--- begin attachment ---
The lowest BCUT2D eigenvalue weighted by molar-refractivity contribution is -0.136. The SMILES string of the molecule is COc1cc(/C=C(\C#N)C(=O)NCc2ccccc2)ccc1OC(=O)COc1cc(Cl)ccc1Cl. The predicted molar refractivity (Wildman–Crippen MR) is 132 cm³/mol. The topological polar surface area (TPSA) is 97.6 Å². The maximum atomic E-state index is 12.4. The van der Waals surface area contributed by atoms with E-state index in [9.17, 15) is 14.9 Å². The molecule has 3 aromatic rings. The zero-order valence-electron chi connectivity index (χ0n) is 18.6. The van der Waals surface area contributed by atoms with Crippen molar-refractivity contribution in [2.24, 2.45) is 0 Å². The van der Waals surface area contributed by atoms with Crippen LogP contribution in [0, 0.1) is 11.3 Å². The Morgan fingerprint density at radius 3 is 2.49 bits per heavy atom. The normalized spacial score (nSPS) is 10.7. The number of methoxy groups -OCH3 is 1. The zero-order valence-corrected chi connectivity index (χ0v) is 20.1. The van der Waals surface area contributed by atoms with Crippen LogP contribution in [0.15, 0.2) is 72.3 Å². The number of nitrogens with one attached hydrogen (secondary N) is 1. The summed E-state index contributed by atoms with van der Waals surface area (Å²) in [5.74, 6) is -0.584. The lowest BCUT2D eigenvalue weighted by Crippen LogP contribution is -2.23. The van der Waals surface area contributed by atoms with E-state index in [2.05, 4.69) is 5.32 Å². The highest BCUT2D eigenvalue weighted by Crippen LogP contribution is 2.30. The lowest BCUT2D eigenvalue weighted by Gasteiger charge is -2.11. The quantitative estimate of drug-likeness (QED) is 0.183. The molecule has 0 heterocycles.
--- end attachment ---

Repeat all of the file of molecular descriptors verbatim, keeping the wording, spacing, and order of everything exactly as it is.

The lowest BCUT2D eigenvalue weighted by molar-refractivity contribution is -0.136. The SMILES string of the molecule is COc1cc(/C=C(\C#N)C(=O)NCc2ccccc2)ccc1OC(=O)COc1cc(Cl)ccc1Cl. The predicted molar refractivity (Wildman–Crippen MR) is 132 cm³/mol. The topological polar surface area (TPSA) is 97.6 Å². The maximum atomic E-state index is 12.4. The van der Waals surface area contributed by atoms with E-state index in [9.17, 15) is 14.9 Å². The molecule has 3 aromatic rings. The zero-order valence-electron chi connectivity index (χ0n) is 18.6. The van der Waals surface area contributed by atoms with Crippen molar-refractivity contribution in [2.24, 2.45) is 0 Å². The van der Waals surface area contributed by atoms with Crippen LogP contribution in [0, 0.1) is 11.3 Å². The Morgan fingerprint density at radius 3 is 2.49 bits per heavy atom. The normalized spacial score (nSPS) is 10.7. The number of methoxy groups -OCH3 is 1. The zero-order valence-corrected chi connectivity index (χ0v) is 20.1. The van der Waals surface area contributed by atoms with Crippen LogP contribution in [0.15, 0.2) is 72.3 Å². The number of nitrogens with one attached hydrogen (secondary N) is 1. The summed E-state index contributed by atoms with van der Waals surface area (Å²) in [5.74, 6) is -0.584. The lowest BCUT2D eigenvalue weighted by Crippen LogP contribution is -2.23. The van der Waals surface area contributed by atoms with E-state index in [2.05, 4.69) is 5.32 Å². The highest BCUT2D eigenvalue weighted by Crippen LogP contribution is 2.30. The lowest BCUT2D eigenvalue weighted by Gasteiger charge is -2.11. The quantitative estimate of drug-likeness (QED) is 0.183. The molecule has 0 heterocycles.